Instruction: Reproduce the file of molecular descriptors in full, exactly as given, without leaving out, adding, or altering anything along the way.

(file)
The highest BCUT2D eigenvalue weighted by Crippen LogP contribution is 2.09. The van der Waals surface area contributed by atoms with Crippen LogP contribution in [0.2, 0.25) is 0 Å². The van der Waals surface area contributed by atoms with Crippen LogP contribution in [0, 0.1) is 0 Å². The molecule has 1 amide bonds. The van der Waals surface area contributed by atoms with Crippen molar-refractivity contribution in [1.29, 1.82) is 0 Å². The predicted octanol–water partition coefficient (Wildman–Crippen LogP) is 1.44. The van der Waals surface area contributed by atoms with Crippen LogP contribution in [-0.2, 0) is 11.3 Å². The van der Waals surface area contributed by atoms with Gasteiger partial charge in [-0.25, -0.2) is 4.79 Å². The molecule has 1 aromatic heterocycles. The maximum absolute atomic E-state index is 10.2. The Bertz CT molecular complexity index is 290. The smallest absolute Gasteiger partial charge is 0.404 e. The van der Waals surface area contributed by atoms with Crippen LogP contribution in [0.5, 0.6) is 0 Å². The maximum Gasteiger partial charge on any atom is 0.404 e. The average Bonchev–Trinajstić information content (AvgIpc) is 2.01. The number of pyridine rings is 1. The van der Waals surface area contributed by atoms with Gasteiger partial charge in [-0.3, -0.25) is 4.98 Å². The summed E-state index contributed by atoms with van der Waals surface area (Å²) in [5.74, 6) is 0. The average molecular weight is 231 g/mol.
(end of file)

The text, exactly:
The highest BCUT2D eigenvalue weighted by Crippen LogP contribution is 2.09. The van der Waals surface area contributed by atoms with Crippen LogP contribution in [0.2, 0.25) is 0 Å². The van der Waals surface area contributed by atoms with Crippen LogP contribution in [0, 0.1) is 0 Å². The molecule has 1 amide bonds. The van der Waals surface area contributed by atoms with Crippen molar-refractivity contribution in [1.29, 1.82) is 0 Å². The predicted octanol–water partition coefficient (Wildman–Crippen LogP) is 1.44. The van der Waals surface area contributed by atoms with Crippen LogP contribution in [-0.2, 0) is 11.3 Å². The van der Waals surface area contributed by atoms with Gasteiger partial charge in [-0.25, -0.2) is 4.79 Å². The molecule has 1 aromatic heterocycles. The maximum absolute atomic E-state index is 10.2. The Bertz CT molecular complexity index is 290. The smallest absolute Gasteiger partial charge is 0.404 e. The van der Waals surface area contributed by atoms with Crippen LogP contribution in [0.5, 0.6) is 0 Å². The maximum Gasteiger partial charge on any atom is 0.404 e. The average Bonchev–Trinajstić information content (AvgIpc) is 2.01. The number of pyridine rings is 1. The van der Waals surface area contributed by atoms with Gasteiger partial charge in [-0.3, -0.25) is 4.98 Å². The summed E-state index contributed by atoms with van der Waals surface area (Å²) in [5.74, 6) is 0. The average molecular weight is 231 g/mol.